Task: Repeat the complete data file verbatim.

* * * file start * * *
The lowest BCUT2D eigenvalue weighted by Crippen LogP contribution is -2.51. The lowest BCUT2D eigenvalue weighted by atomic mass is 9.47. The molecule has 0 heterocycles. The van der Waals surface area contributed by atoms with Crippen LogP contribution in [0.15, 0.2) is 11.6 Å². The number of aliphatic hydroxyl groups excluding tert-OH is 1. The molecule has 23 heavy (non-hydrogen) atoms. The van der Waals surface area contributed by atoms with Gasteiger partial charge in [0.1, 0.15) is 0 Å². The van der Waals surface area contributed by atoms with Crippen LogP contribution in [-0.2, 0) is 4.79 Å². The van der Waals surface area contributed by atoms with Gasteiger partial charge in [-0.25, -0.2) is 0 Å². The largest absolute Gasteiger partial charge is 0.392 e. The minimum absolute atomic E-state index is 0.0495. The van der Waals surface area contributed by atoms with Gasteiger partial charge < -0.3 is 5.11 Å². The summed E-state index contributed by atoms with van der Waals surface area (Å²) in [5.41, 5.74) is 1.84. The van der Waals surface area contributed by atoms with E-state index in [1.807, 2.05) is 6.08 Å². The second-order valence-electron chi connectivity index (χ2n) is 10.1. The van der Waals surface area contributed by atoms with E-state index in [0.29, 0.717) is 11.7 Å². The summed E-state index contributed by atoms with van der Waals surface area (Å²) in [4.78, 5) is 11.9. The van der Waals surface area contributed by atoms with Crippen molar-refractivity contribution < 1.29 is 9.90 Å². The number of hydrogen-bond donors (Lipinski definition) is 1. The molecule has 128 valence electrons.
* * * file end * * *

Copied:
The lowest BCUT2D eigenvalue weighted by Crippen LogP contribution is -2.51. The lowest BCUT2D eigenvalue weighted by atomic mass is 9.47. The molecule has 0 heterocycles. The van der Waals surface area contributed by atoms with Crippen LogP contribution in [0.15, 0.2) is 11.6 Å². The number of aliphatic hydroxyl groups excluding tert-OH is 1. The molecule has 23 heavy (non-hydrogen) atoms. The van der Waals surface area contributed by atoms with Gasteiger partial charge in [0.1, 0.15) is 0 Å². The van der Waals surface area contributed by atoms with Crippen LogP contribution in [-0.2, 0) is 4.79 Å². The van der Waals surface area contributed by atoms with Gasteiger partial charge in [-0.25, -0.2) is 0 Å². The largest absolute Gasteiger partial charge is 0.392 e. The minimum absolute atomic E-state index is 0.0495. The van der Waals surface area contributed by atoms with Gasteiger partial charge < -0.3 is 5.11 Å². The summed E-state index contributed by atoms with van der Waals surface area (Å²) in [5.41, 5.74) is 1.84. The van der Waals surface area contributed by atoms with E-state index in [1.807, 2.05) is 6.08 Å². The second-order valence-electron chi connectivity index (χ2n) is 10.1. The van der Waals surface area contributed by atoms with E-state index in [0.29, 0.717) is 11.7 Å². The summed E-state index contributed by atoms with van der Waals surface area (Å²) in [4.78, 5) is 11.9. The van der Waals surface area contributed by atoms with Crippen molar-refractivity contribution < 1.29 is 9.90 Å². The number of hydrogen-bond donors (Lipinski definition) is 1. The molecule has 128 valence electrons.